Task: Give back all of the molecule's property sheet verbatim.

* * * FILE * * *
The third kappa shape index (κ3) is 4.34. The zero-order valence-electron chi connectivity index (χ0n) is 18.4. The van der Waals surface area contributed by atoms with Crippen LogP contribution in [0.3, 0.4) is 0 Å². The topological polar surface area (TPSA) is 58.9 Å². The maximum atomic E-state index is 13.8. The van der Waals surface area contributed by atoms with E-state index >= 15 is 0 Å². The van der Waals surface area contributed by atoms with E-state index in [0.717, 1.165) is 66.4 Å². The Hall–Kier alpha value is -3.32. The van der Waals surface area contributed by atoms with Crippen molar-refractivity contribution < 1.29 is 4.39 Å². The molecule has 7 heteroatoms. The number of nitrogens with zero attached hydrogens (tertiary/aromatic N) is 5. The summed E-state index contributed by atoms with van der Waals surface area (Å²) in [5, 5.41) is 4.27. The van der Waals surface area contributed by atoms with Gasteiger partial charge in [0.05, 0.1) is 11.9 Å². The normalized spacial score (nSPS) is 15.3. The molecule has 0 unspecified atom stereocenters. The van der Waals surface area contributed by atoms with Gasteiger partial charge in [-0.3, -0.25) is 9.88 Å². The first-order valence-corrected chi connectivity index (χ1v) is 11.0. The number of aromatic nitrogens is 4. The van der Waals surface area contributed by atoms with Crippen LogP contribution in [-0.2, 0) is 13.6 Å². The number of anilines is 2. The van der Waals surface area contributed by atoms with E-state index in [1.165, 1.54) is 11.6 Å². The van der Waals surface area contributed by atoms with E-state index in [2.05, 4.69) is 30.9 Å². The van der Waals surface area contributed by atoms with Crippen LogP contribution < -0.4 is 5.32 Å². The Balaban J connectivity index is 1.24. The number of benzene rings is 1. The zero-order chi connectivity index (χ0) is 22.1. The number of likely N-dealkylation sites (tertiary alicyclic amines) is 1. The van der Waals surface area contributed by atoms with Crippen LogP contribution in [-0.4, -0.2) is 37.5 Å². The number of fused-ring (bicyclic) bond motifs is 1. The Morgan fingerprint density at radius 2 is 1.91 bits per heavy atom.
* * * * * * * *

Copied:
The third kappa shape index (κ3) is 4.34. The zero-order valence-electron chi connectivity index (χ0n) is 18.4. The van der Waals surface area contributed by atoms with Crippen LogP contribution in [0.3, 0.4) is 0 Å². The topological polar surface area (TPSA) is 58.9 Å². The maximum atomic E-state index is 13.8. The van der Waals surface area contributed by atoms with E-state index >= 15 is 0 Å². The van der Waals surface area contributed by atoms with E-state index in [0.717, 1.165) is 66.4 Å². The Hall–Kier alpha value is -3.32. The van der Waals surface area contributed by atoms with Crippen molar-refractivity contribution < 1.29 is 4.39 Å². The molecule has 7 heteroatoms. The number of nitrogens with zero attached hydrogens (tertiary/aromatic N) is 5. The summed E-state index contributed by atoms with van der Waals surface area (Å²) in [5, 5.41) is 4.27. The van der Waals surface area contributed by atoms with Gasteiger partial charge in [0.05, 0.1) is 11.9 Å². The normalized spacial score (nSPS) is 15.3. The molecule has 0 unspecified atom stereocenters. The van der Waals surface area contributed by atoms with Gasteiger partial charge in [-0.3, -0.25) is 9.88 Å². The first-order valence-corrected chi connectivity index (χ1v) is 11.0. The number of aromatic nitrogens is 4. The van der Waals surface area contributed by atoms with Crippen LogP contribution in [-0.2, 0) is 13.6 Å². The number of anilines is 2. The van der Waals surface area contributed by atoms with E-state index in [1.165, 1.54) is 11.6 Å². The van der Waals surface area contributed by atoms with E-state index in [2.05, 4.69) is 30.9 Å². The van der Waals surface area contributed by atoms with Crippen LogP contribution < -0.4 is 5.32 Å². The Balaban J connectivity index is 1.24. The number of benzene rings is 1. The zero-order chi connectivity index (χ0) is 22.1. The number of likely N-dealkylation sites (tertiary alicyclic amines) is 1. The van der Waals surface area contributed by atoms with Crippen LogP contribution in [-0.4, -0.2) is 37.5 Å². The number of fused-ring (bicyclic) bond motifs is 1. The Morgan fingerprint density at radius 2 is 1.91 bits per heavy atom.